Sunday, September 13, 2009

Could China participate in strong global carbon treaty

There was news today about a US-China trade dispute about tires, which led someone to
ask what this shows about China's ability to join or live up to any CO2-control treaty with real substance to it. My reply:

The tire case was actually discussed the day before the Administration decision in the Financial Times (FT).
FT argued very strongly that taking action as provided for in existing... treaties... would actually be a pro-trade
constructive action. Certainly there have been "retaliation" actions in trade which have been steps towards
reduced global trade and cooperation. But the FT argued that this was the opposite kind of case, where
simply not doing anything would itself be an anti-trade act. I have no idea whether the Administration decision
was influenced by that kind of input, but it might have been.
China's ability and willingness to be part of the WTO treaty is a crucial part of why I think it would be feasible for
China -- IF IT CHOSE TO -- to be part of global treaty to impose a user fee on carbon emissions. That by itself is enough to establish the fact... but there are a lot of important stories connected to this.
One peculiar part of the situation here is that a lot of the discussions between China and the US have been discussions between people (on the US side) who want to solve the global CO2 problem by agreeing to a set of hard quotas for
each nation's CO2 emissions, with people from the old international/military/party-heavy wing of China who still
feel more comfortable thinking in terms of quotas for all economic activity. (In a way, it reminds me of stories about how
Russia used to hammer out its five-year plans and quotas for what each factory will produce.) But the overall leadership
of China and India has been extremely clear that it will not sign off on such a system binding on China.
Curiously -- last time I was in China the press was full of news about gthier new internal measures, which sounded a bit like replacing cap-and-trade with cap-and-guillotine: each local leader had to arrange a 20% cut in CO2 in his district by X year, OR ELSE. Some say that China really is imposing hard quotas on CO2, but will not be bound by them on an aggregate level for .. odd... reasons. On the other hand, China's national analysis reports more realistically that it will be hard for them to reconcile their present rate of economic expansion and the technology they know with any reduction at all, except in transportation.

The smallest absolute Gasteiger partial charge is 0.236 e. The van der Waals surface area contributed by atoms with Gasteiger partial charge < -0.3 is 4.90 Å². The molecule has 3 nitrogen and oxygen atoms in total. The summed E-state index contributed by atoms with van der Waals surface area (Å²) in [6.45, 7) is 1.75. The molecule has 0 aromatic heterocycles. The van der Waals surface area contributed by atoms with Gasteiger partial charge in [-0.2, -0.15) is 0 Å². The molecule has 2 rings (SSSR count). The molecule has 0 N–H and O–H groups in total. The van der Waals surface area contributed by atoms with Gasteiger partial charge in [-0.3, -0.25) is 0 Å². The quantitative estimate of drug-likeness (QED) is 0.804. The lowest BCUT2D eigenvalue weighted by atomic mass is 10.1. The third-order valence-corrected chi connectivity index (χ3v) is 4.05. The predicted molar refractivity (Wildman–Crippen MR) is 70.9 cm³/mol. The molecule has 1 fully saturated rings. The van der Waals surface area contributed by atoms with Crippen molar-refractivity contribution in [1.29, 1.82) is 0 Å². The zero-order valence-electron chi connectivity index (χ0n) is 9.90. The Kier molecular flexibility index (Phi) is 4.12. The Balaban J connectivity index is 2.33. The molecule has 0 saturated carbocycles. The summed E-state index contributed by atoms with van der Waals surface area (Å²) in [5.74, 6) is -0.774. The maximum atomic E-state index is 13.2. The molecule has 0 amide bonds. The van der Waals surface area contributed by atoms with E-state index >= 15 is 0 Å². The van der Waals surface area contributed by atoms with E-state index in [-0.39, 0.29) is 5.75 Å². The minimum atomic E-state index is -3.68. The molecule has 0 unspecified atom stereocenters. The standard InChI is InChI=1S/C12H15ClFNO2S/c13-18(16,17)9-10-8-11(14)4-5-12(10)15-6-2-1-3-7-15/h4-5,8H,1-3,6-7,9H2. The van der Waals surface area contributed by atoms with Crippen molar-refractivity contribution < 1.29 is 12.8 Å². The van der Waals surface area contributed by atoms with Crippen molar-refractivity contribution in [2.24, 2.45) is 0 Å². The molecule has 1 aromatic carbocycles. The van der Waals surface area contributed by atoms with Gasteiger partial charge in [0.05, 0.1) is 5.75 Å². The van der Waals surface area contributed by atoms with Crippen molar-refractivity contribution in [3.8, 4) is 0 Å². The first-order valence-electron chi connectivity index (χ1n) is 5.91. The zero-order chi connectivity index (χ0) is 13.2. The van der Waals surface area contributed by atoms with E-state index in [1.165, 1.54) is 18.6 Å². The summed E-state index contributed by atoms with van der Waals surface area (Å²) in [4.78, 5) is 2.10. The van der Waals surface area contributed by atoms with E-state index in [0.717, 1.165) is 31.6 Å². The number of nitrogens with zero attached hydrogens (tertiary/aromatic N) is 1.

There is a real irony here. Years ago, when President George Bush I set up our first cap-and-trade system (for acid rain), he put it forward as an ALTERNATIVE to the command and control quotas for serparate states or companies which had been used in the past. He invoked the principle from basic economics that efficiency demands a single PRICE,
and the separate quotas for separate players tends to be grossly inefficient. The people in power pushing a cap-and-trade bill for the US repeat that lesson learned (the great success of acid rain cap-and-trade) over and over again...
YET AT THE INTERNATIONAL LEVEL they are basing all their planning on separate quotas, or on
the hope of creating a system of mutual moral suasion without a common legal framework for most of the emissions.